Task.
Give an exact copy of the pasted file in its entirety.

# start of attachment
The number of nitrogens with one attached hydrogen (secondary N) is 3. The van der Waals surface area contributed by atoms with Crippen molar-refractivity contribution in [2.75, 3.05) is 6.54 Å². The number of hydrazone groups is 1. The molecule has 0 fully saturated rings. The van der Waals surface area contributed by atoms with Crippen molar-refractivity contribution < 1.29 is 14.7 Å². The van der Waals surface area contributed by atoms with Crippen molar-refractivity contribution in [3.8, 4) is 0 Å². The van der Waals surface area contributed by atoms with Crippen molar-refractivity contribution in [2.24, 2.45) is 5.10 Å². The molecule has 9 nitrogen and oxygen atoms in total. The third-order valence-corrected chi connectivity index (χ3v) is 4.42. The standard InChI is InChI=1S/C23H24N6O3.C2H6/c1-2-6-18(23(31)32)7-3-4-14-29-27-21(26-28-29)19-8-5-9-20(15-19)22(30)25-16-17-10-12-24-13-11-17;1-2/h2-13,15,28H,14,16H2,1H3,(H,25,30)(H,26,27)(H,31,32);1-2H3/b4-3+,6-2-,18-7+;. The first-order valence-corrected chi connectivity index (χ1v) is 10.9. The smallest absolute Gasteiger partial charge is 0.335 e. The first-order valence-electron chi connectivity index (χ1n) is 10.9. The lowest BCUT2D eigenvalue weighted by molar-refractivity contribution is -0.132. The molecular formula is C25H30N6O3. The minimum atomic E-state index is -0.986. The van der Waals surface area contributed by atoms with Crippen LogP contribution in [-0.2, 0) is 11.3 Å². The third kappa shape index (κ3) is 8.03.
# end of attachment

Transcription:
The number of nitrogens with one attached hydrogen (secondary N) is 3. The van der Waals surface area contributed by atoms with Crippen molar-refractivity contribution in [2.75, 3.05) is 6.54 Å². The number of hydrazone groups is 1. The molecule has 0 fully saturated rings. The van der Waals surface area contributed by atoms with Crippen molar-refractivity contribution < 1.29 is 14.7 Å². The van der Waals surface area contributed by atoms with Crippen molar-refractivity contribution in [3.8, 4) is 0 Å². The van der Waals surface area contributed by atoms with Crippen molar-refractivity contribution in [2.24, 2.45) is 5.10 Å². The molecule has 9 nitrogen and oxygen atoms in total. The third-order valence-corrected chi connectivity index (χ3v) is 4.42. The standard InChI is InChI=1S/C23H24N6O3.C2H6/c1-2-6-18(23(31)32)7-3-4-14-29-27-21(26-28-29)19-8-5-9-20(15-19)22(30)25-16-17-10-12-24-13-11-17;1-2/h2-13,15,28H,14,16H2,1H3,(H,25,30)(H,26,27)(H,31,32);1-2H3/b4-3+,6-2-,18-7+;. The first-order valence-corrected chi connectivity index (χ1v) is 10.9. The smallest absolute Gasteiger partial charge is 0.335 e. The first-order valence-electron chi connectivity index (χ1n) is 10.9. The lowest BCUT2D eigenvalue weighted by molar-refractivity contribution is -0.132. The molecular formula is C25H30N6O3. The minimum atomic E-state index is -0.986. The van der Waals surface area contributed by atoms with Crippen LogP contribution in [-0.2, 0) is 11.3 Å². The third kappa shape index (κ3) is 8.03.